Joanne earned her Juris Doctor in 1997 from City University of New York School of Law. She holds a Bachelor’s degree in elementary education from Syracuse University and in 1982 obtained a Masters degree in secondary education from New York’s Long Island University.
RSVP to email@example.com by Friday, December 9th Please note if you will stay for the CE.
We will be collecting toys and chocolates at the December meeting for Loaves and Fishes. Please bring Hershey Kisses and/or Hershey Mini Candy Bars and/or games or toys. A list of suggestions are included on page 3 of their newsletter .
We don’t yet have a sponsor for our December meeting. Interested? Contact Jim Scheib at (407) 975-1643 or firstname.lastname@example.org or Ashley Wynkoop at (407) 975-1646 or email@example.com.
A huge Thank You goes out to Melissa Atkins at Cigna and Natalee Otero-Newman at United Healthcare for sponsoring our Masquerade Party on October 25.
Everyone who attended had a great time!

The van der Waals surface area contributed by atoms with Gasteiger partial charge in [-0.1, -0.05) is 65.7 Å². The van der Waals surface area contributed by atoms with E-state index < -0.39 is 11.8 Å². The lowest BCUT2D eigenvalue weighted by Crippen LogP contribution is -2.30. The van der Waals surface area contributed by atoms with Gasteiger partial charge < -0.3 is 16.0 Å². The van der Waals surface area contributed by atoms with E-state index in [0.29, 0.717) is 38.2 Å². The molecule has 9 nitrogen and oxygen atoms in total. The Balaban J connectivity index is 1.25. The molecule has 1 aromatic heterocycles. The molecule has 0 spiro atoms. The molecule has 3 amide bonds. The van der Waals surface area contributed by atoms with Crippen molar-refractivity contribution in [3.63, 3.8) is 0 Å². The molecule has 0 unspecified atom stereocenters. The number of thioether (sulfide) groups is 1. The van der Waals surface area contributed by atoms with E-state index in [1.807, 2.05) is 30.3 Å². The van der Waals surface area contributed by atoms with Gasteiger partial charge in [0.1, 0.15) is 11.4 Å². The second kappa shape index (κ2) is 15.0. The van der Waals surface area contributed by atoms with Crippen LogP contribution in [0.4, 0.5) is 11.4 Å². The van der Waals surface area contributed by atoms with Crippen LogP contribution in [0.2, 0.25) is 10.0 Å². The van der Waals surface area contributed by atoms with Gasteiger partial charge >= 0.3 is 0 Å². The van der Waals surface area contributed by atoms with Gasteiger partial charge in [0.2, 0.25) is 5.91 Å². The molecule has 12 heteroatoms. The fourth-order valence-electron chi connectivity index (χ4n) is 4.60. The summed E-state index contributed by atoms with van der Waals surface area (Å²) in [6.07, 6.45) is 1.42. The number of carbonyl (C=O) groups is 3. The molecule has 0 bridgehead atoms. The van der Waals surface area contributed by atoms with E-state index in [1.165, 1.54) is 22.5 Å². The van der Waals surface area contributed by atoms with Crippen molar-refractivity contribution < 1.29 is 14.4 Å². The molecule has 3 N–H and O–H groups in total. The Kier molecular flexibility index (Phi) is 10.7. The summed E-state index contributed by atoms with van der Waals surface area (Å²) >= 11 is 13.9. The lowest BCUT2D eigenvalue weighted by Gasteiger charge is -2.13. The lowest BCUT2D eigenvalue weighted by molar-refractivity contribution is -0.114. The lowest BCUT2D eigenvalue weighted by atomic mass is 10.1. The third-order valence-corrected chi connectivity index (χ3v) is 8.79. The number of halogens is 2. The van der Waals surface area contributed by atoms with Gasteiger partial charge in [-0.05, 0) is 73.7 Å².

NOW, is the time to support HUPAC! It is our “March to a $ Million”
“Every man owes a part of his time and money to the business or industry in which he is engaged. No man has moral right to withhold his support from an organization that is striving to improve conditions within his sphere.” Theodore Roosevelt
Please go to : www.hupac.org and contribute online or send a check to HUPAC P.O. Box 20865, Indianpolis, IN 46220-0865
Ph 703-276-0220 Fax 317-253-9285
Take the first step and give hope to the kids of St. Jude!
Join us on Saturday, November 19, as St. Jude supporters in the Orlando community, and in 80 cities nationwide come together to participate in the St. Jude Give Thanks Walk to raise money for the children of St. Jude Children ’ s Research Hospital.
Location: Lake Eola Park-International Plaza, corner of Central and Osceola, Orlando, FL 32801
Walk Start Location: International Plaza on the corner of Central Blvd and Eola Drive
Walker Check-in Starts: 8:00am Walk Starts: 9:00am
To Register for the walk, please follow these instructions:
- Go to www.givethankswalk.org and click Find a walk. Locate the Orlando option and click for homepage.
- On the Orlando event homepage you can find all the details(venue address, time, patient stories, etc.). Click
on the Register tab at the top.
- On the registration page, create a username and password. Then complete your registration form including the
section for Participation Type . Here click on Join a team and enter Central Florida Association of Health
- Submit, and share! You can use e -mail, facebook, twitter or other forms of social media to spread the word to